Nationwide we have no teacher prep programs in cs, no "methods of teaching cs" pedagogy classes. I only know of ONE person in the US with a cs/education PHD. We do not even have any research on exactly what methods work best in cs instruction.

Yet our kids need exactly this type of classroom experience. So it is up to teachers with no formal training to step in and teach.

It sounds like this was a great experience for every one. And if teachers without "real knowledge" of cs are not willing to do this, most kids in the US would have no exposure at all.

First off I'd like to say that, from what you describe here, you're succeeding in a very significant way at a very key part of education: Inspiring the students to find a passion in a truly amazing subject like computer science.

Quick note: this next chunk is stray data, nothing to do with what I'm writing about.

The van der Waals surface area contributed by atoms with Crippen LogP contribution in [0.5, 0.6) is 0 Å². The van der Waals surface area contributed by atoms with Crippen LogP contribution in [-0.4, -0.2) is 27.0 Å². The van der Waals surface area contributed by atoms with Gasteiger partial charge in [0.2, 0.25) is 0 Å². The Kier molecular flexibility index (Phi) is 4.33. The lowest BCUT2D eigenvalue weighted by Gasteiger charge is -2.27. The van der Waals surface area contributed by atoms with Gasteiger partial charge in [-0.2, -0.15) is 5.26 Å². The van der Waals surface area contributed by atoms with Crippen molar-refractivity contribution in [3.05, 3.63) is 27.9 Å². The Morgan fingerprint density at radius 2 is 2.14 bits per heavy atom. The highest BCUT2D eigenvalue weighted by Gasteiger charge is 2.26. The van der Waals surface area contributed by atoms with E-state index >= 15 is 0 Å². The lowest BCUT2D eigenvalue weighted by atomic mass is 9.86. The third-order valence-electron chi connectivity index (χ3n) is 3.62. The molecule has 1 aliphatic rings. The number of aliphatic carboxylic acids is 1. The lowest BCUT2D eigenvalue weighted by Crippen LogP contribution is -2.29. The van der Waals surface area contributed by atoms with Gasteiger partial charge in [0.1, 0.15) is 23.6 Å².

ReplyDeleteHowever, I have to agree with the concern of the combination of "I teach Math and Computer Science" with "I didn't have very much programming experience before the lass began."

I'm not accusing anyone of anything here, because I don't know the full situation. But have you considered things like this:

What if a students comes up and asks you a question relating to a more advanced computer science subject, several years down the line? Could you confidently answer and steer the student towards resources that would help them satisfy their interest?

"We always look for doctors but sometimes we're lucky to find a frosh."

ReplyDeleteWhat's better: a teacher with just enough skill to get some kids started at programming, which they end up finding extremely engaging; or, someone with a mastery of a subject that is forgotten about as soon as the class is over?

You mention the artificial ordering of math concepts forced on us by standards bodies. I think if we did a better job of teaching math (step one might be ignoring that artificial ordering), there'd be less suffering and dread, and more enjoyment and learning.